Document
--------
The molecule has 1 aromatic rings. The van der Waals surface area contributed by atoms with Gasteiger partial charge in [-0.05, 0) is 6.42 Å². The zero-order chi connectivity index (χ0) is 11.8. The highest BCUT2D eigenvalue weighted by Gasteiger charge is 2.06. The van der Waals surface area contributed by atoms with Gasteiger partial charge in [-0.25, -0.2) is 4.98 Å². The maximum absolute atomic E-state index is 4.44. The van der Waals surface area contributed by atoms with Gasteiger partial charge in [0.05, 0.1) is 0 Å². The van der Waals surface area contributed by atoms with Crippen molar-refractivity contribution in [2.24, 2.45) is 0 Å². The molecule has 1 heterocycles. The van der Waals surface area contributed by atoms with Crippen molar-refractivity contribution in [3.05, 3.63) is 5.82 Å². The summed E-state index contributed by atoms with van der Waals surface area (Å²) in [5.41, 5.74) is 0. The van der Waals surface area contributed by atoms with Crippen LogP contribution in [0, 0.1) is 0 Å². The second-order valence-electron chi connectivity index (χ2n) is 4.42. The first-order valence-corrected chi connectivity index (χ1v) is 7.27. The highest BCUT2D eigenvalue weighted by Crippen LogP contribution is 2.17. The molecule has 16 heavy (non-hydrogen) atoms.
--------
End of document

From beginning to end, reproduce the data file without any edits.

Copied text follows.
The molecule has 1 aromatic rings. The van der Waals surface area contributed by atoms with Gasteiger partial charge in [-0.05, 0) is 6.42 Å². The zero-order chi connectivity index (χ0) is 11.8. The highest BCUT2D eigenvalue weighted by Gasteiger charge is 2.06. The van der Waals surface area contributed by atoms with Gasteiger partial charge in [-0.25, -0.2) is 4.98 Å². The maximum absolute atomic E-state index is 4.44. The van der Waals surface area contributed by atoms with Gasteiger partial charge in [0.05, 0.1) is 0 Å². The van der Waals surface area contributed by atoms with Crippen molar-refractivity contribution in [2.24, 2.45) is 0 Å². The molecule has 1 heterocycles. The van der Waals surface area contributed by atoms with Crippen molar-refractivity contribution in [3.05, 3.63) is 5.82 Å². The summed E-state index contributed by atoms with van der Waals surface area (Å²) in [5.41, 5.74) is 0. The van der Waals surface area contributed by atoms with Crippen LogP contribution in [0, 0.1) is 0 Å². The second-order valence-electron chi connectivity index (χ2n) is 4.42. The first-order valence-corrected chi connectivity index (χ1v) is 7.27. The highest BCUT2D eigenvalue weighted by Crippen LogP contribution is 2.17. The molecule has 16 heavy (non-hydrogen) atoms.